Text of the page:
Review: Human Terrain by Emily Bullock (2021)

Blurb

Human Terrain. The Army acknowledges, through the lessons of Afghanistan and Iraq, that human geography is as important as any satellite map.

Human Terrain deals with female voices and working-class existences, ordinary lives transformed by loss and love. There’s the mother working as cutman for her daughter in the boxing ring; the family who find themselves abandoned at the seaside; the gardener digging for love among the grass cuttings and weeds. Characters standing in a classroom, drinking in a pub, working the fryer in a fish and chip shop, or finding love in an ice warehouse, they all inhabit the collection. Stories full of dark humour and deep tenderness that depict the characters’ struggles to understand their place in the world.

Review

I read and reviewed Emily Bullock’s second novel, Inside The Beautiful Inside last year, and it was one of my top reads of 2020, so I was thrilled when the lovely people of Reflex Press offered to send me a copy of her new short story collection in exchange for an honest review. I read this a while ago, and must apologise for the delay in getting my review up – appropriately enough for the theme of this collection, life has been exceptionally complicated recently!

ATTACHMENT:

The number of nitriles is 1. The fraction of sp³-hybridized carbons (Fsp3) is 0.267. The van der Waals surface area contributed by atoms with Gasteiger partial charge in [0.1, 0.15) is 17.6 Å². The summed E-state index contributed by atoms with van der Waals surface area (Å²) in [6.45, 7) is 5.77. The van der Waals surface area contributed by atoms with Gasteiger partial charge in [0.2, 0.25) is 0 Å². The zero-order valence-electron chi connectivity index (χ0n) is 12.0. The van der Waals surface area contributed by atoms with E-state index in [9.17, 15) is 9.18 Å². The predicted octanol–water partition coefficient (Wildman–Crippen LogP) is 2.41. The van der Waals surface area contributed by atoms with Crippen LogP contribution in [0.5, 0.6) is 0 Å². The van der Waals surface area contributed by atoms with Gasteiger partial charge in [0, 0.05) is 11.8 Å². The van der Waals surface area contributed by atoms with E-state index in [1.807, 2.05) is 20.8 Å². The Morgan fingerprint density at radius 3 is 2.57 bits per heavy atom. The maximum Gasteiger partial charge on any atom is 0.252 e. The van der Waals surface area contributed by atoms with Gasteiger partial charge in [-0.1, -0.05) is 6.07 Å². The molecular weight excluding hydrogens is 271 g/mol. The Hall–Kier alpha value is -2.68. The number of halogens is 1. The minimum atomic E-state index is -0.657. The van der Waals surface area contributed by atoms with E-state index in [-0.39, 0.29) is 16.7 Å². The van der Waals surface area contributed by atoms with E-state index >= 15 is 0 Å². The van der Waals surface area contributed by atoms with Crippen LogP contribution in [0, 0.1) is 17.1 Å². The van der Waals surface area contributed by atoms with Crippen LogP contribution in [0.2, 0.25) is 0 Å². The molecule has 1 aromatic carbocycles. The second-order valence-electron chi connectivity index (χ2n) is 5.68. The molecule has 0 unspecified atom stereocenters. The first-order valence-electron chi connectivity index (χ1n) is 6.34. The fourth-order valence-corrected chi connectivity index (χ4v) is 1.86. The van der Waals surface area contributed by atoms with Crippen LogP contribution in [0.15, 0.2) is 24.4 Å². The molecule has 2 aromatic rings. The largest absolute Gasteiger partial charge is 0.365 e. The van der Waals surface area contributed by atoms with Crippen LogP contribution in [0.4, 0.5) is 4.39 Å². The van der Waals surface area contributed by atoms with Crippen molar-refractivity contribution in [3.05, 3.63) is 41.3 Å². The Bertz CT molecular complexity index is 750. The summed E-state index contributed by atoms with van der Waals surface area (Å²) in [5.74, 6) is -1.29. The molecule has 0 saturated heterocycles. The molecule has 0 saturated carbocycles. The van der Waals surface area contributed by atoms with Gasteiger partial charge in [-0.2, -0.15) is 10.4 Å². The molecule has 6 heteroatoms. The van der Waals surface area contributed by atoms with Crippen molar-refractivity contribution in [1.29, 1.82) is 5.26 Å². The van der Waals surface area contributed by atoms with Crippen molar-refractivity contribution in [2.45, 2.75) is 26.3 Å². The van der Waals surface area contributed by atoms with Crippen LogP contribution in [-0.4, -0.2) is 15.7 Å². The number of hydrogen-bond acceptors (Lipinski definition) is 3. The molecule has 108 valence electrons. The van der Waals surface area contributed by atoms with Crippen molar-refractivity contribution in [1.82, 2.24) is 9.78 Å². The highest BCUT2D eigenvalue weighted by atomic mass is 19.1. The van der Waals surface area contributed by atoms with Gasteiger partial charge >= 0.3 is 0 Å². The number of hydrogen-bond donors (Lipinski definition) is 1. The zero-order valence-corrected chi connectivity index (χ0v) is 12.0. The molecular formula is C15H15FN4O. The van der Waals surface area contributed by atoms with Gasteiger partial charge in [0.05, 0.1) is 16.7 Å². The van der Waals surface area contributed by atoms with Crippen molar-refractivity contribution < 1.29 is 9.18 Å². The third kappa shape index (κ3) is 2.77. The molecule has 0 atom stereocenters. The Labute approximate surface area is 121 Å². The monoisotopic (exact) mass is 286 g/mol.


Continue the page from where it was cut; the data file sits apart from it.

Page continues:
I knew from reading Bullock’s novel that her prose is something special: powerful, muscular, packing a punch (a pun that reminds me I still have her debut novel, set in the world of boxing, on my TBR). While none of that is lost in her shorter fiction, the roaming focus diffuses the intensity and allows for a more widespread examination of what it means to be human in this complex world. There is a hard edge to these stories, an unflinching gaze at the reality of coming to terms with our modern age. At times, there is an almost journalistic sensibility, a feeling that this is a record, a testimony – the global spread of the stories adds to this.

But there are also plenty of more domestic moments, times when the taut, precise prose and quirky incidents described in minute detail reminded me of Raymond Carver: couples who realise in the quietest of ways that something is not right, characters whose tension is released with hints of violence and also humour. It is a cliche to say that a short story collection covers the whole spectrum of human experience, but Bullock certainly approaches this, offering up tightly constructed narratives that feel entirely real, and are varied enough to display her enormous talent with the written word.

Emily Bullock is a writer who has been added to my ‘must read everything they write’ list – I will be picking up her debut in the new year, and keeping a close eye out for what comes next. If you are a fan of sharp, insightful stories that hit hard but are also laced with tenderness, you’d do very well to get hold of this stunning collection.

Human Terrain by Emily Bullock is published by Reflex Press and is available to purchase here.

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